The Rievent Blog

Exploring the latest developments in continuing professional
education and LMS technologies.

Beyond the Lecture: Stanford Medicine Experiments With New CME Activity Formats

by The Rievent Team

How can CME providers keep learners engaged? At the Stanford Center for Continuing Medical Education, course creators are attempting to broaden the appeal of their CME activities through media-rich content and video dramatizations of patient-physician interactions.

As supporters of innovation across all aspects of the continuing education landscape, we applaud these efforts and look forward to learning about the results. If Stanford can link these new activities to improvements in patient outcomes, CME providers will have a major case study in how activity formats – in particular, video activities – can impact institutional effectiveness.

Let’s take a look at what Stanford’s efforts could mean for learner engagement, patient outcomes, and the future of online CME.

A new approach to online CME content

According to Dr. Kimberly Walker, a Stanford Medicine instructional designer, the goal of these new CME activities is “[breaking] free of the passive culture of lecture” to help learners “visualize what’s being taught.” Instead of just watching people speak or reading articles, learners gain exposure to relevant CME subject matter in formats that are as enjoyable to consume as they are valuable to the learner’s practice.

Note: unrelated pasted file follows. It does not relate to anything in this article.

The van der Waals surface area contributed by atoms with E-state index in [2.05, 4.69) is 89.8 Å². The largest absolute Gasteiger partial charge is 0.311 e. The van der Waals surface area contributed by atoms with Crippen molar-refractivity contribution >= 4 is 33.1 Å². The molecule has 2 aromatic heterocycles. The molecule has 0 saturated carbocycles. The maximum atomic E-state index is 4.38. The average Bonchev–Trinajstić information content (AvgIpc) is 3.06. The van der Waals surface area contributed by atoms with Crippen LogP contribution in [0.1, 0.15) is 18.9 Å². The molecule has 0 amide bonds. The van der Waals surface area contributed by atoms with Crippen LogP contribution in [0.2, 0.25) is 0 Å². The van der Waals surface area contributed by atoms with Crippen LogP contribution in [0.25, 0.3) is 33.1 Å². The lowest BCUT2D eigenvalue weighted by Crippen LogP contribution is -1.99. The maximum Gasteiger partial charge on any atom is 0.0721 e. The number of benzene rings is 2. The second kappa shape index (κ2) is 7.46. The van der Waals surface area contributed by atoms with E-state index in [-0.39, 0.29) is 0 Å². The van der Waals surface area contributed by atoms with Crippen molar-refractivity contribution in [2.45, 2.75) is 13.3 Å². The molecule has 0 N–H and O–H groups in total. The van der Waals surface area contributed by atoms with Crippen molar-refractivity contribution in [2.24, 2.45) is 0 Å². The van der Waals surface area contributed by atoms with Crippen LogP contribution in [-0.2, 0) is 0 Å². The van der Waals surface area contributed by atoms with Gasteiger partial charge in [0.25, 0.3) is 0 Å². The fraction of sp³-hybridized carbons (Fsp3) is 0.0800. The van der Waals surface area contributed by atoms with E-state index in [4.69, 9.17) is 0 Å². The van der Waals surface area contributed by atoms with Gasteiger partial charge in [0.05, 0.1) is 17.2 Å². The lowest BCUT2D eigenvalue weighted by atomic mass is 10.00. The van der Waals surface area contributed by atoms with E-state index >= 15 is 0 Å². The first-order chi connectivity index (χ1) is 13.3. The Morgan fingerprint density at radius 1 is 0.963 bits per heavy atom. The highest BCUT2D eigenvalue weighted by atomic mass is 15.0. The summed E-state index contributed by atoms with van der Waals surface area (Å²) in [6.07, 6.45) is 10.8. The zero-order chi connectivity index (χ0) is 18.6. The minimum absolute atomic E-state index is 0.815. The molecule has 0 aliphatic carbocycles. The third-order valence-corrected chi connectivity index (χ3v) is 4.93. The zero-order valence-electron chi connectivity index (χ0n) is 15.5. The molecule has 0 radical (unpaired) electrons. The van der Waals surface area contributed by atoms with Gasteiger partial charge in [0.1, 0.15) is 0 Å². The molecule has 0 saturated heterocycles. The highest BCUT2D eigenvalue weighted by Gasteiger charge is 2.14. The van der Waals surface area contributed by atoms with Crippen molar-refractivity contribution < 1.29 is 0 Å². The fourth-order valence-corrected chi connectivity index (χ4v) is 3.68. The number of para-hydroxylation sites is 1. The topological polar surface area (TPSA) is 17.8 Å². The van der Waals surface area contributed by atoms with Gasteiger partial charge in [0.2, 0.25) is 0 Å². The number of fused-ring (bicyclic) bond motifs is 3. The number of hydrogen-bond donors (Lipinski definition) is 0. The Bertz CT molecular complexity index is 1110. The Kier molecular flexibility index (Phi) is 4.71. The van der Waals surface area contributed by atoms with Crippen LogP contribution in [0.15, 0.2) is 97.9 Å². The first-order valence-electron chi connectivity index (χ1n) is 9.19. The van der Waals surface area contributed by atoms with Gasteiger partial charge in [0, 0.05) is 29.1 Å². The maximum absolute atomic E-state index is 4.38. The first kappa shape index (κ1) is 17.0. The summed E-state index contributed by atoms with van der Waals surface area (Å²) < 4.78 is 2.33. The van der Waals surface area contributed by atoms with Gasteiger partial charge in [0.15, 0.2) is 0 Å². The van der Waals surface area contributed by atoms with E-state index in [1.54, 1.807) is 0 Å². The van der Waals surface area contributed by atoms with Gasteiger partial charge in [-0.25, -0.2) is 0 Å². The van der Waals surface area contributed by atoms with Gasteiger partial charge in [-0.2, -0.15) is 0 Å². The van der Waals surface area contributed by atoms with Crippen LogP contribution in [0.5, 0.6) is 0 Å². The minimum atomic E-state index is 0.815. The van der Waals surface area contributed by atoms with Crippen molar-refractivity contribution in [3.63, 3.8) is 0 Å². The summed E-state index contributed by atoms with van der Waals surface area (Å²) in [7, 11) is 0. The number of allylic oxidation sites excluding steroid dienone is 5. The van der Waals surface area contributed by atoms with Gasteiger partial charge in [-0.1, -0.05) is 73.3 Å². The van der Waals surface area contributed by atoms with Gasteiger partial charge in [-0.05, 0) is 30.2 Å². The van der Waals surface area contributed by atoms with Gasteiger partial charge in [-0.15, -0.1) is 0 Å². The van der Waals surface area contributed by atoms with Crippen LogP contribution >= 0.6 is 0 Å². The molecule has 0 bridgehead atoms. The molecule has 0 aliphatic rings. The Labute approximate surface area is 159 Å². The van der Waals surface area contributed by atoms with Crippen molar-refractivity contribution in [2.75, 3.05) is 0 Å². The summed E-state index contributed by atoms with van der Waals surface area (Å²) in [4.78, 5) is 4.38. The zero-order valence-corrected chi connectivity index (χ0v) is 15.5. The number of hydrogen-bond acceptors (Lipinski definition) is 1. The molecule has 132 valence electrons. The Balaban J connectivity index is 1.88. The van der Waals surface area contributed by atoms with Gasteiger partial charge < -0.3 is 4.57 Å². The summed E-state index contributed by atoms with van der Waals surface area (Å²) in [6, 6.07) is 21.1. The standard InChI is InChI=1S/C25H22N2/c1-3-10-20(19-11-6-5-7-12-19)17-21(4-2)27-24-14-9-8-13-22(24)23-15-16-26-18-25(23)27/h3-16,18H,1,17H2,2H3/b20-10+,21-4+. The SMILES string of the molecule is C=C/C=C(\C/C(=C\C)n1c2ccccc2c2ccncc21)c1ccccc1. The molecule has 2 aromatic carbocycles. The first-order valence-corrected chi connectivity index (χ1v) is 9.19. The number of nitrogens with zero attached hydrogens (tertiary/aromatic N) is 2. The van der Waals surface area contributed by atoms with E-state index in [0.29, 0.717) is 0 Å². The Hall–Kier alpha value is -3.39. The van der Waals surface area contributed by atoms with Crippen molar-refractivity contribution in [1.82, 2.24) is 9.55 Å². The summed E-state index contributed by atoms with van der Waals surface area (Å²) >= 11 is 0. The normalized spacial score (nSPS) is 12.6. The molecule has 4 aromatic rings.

In one activity, video content uses actors demonstrate what actually occurs in doctors’ offices in cases of prescription drug misuse. Dr. Anna Lembke, a Stanford assistant professor of psychiatry and behavioral sciences, created the scripts for each dramatization with the goal of creating content that is “far more interesting than a deck of slides.”

We’ve seen video lectures and webinars, but a series of dramatizations is brand new territory. While we haven’t viewed the content ourselves, it certainly strikes us as a great way to capture learners’ attention and show them some real-world scenarios they’re likely to experience.

The same can be said of a new activity on antibiotic timeout, which uses illustrated case studies to educate learners on how to avoid overprescribing antibiotics. Instead of a video lecture or slide deck, learners view photographic images of organisms and illustrations of the molecular structures of specific medications. The goal is to give the content real-world, applicable relevance that learners can use to inform decisions they make with patients.

Measuring engagement

Let’s say learners give this interactive content high marks in their post-activity evaluations. Does that make it a success?

In the long run, outcomes are what matter most. The question of whether these content formats – which we’re sure make for an enjoyable, informative CME experience – are a success hinges on two factors:

  1. Whether the content translates into action from clinicians
  2. Whether action from clinicians leads to better health outcomes in patients

Effective CME content can come in many formats. Different learners also learn best in different ways, so entertaining video dramatizations might not be as effective for some learners as something more traditional, like a journal-based activity.

If nothing else, the new Stanford CME activities show CME providers what’s possible. As learners start demanding activities that align with how they like to consume content online, we’re sure to see more CME videos, more interactive activity formats, and more competition for learners’ attention.